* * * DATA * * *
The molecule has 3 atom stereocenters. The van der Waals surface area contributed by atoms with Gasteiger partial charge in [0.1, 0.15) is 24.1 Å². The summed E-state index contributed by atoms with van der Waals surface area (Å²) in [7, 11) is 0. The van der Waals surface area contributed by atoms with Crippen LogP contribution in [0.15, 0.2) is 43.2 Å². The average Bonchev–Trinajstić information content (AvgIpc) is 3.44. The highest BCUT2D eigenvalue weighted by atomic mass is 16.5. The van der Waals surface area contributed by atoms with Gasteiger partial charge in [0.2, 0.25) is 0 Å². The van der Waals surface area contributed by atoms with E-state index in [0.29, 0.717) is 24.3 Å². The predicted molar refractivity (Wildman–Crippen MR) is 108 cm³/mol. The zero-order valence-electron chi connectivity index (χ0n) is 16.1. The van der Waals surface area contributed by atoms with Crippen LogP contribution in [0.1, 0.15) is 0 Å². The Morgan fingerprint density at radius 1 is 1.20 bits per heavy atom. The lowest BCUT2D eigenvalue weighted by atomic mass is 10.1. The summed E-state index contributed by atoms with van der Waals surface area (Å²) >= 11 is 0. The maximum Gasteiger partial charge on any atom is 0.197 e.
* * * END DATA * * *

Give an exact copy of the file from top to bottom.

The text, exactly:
The molecule has 3 atom stereocenters. The van der Waals surface area contributed by atoms with Gasteiger partial charge in [0.1, 0.15) is 24.1 Å². The summed E-state index contributed by atoms with van der Waals surface area (Å²) in [7, 11) is 0. The van der Waals surface area contributed by atoms with Crippen LogP contribution in [0.15, 0.2) is 43.2 Å². The average Bonchev–Trinajstić information content (AvgIpc) is 3.44. The highest BCUT2D eigenvalue weighted by atomic mass is 16.5. The van der Waals surface area contributed by atoms with Gasteiger partial charge in [0.2, 0.25) is 0 Å². The van der Waals surface area contributed by atoms with E-state index in [0.29, 0.717) is 24.3 Å². The predicted molar refractivity (Wildman–Crippen MR) is 108 cm³/mol. The zero-order valence-electron chi connectivity index (χ0n) is 16.1. The van der Waals surface area contributed by atoms with Crippen LogP contribution in [0.1, 0.15) is 0 Å². The Morgan fingerprint density at radius 1 is 1.20 bits per heavy atom. The lowest BCUT2D eigenvalue weighted by atomic mass is 10.1. The summed E-state index contributed by atoms with van der Waals surface area (Å²) >= 11 is 0. The maximum Gasteiger partial charge on any atom is 0.197 e.